BAR-CODED tins of beans are no longer a novelty - but dogs?

Coding is the latest solution to the problem of keeping tabs on the dog population and more than 120,000 British dogs already have their own unique, scannable code number.

Since 1930, owners have been required by law to put collars and tags on their dogs. But the RSPCA does not believe this is adequate and Terence Beat, its chief veterinary officer, points out that tags can be lost and that anyone abandoning a dog would be more than likely to remove its tag.

The RSPCA would like to see every dog in the country fitted with a microchip. The Identichip, manufactured in the United States, was introduced in Britain in 1989. More than 800 veterinary practices and 230 charities supply them.

For a fee of pounds 25 the microchip, about the size of a grain of rice, is injected painlessly into the back of the dog's neck, between the shoulder blades.

Encoded into the chip is a unique number which can be picked up by a scanner. The number is lodged in a central computerised database, with the name and address of the owner, the dog's age, breed, colour, vaccinations and so on. If the information changes, the chip stays in and data is simply updated on the computer.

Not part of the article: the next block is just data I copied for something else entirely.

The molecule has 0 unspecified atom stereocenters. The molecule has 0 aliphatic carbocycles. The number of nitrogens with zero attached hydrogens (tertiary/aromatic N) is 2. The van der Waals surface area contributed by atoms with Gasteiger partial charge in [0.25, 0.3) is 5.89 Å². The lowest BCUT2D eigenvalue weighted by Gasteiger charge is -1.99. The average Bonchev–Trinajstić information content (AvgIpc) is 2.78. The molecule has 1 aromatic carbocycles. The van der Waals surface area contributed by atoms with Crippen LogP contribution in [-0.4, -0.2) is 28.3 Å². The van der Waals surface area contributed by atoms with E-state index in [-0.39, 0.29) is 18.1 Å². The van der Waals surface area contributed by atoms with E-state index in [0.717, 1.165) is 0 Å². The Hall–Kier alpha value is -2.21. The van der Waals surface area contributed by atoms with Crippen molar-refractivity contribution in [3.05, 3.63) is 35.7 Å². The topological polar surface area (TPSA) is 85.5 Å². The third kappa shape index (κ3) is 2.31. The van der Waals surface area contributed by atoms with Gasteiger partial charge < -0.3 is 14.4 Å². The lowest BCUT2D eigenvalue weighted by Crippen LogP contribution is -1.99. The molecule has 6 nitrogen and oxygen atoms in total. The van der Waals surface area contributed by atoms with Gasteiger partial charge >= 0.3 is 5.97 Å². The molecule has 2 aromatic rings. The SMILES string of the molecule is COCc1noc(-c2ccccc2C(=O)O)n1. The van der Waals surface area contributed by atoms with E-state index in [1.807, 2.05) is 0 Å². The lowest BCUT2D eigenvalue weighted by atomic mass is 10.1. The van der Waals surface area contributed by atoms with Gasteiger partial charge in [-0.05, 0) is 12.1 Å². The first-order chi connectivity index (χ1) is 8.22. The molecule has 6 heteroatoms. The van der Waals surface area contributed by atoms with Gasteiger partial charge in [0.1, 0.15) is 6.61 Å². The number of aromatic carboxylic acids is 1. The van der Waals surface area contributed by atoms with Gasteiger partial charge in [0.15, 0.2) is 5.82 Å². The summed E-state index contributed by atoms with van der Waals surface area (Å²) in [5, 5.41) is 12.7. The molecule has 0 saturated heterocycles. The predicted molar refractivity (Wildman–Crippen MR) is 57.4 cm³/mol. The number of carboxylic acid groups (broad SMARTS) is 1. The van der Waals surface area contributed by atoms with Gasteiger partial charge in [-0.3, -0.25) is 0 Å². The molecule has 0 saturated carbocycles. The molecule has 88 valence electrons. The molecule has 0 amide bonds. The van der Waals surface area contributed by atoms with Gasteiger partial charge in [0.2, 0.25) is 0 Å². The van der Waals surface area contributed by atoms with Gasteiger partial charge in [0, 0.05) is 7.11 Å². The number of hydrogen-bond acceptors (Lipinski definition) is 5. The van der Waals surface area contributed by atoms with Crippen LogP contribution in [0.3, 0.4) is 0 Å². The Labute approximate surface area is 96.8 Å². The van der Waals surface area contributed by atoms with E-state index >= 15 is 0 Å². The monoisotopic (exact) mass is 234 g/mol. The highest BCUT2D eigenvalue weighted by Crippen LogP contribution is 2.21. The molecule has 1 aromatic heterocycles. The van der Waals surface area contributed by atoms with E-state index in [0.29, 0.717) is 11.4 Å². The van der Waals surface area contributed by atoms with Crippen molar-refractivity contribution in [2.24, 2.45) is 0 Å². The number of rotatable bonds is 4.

A dog taken to a vet, the police, or a warden can be identified immediately if it has a chip, by a scanner and a call to the register. A national scheme could bring the price down.

The RSPCA now microchips every animal it re- homes, with the new owners having to pay the fee. Some local authorities are following suit, waiving a reclamation fee and charging for micro-chipping instead.

Bristol City Council, in conjunction with the local RSPCA, has been running a voluntary system of microchip registration. Between July 1992 and June 1993, of 1,797 stray dogs found, 822 had chips, enabling 733 dogs to be reclaimed within a day.

Brian Leonard, spokesman for the Kennel Club, is dubious. 'I would like to see a long term study of the effects on dogs. A non-intrusive procedure would be better.'

Terence Beat says: 'We handle up to 50,000 dogs a year, the majority of whom have a home but no identification and we can do nothing.'

Dogs with permanent chips on their shoulders could well be the answer.

(Photograph omitted)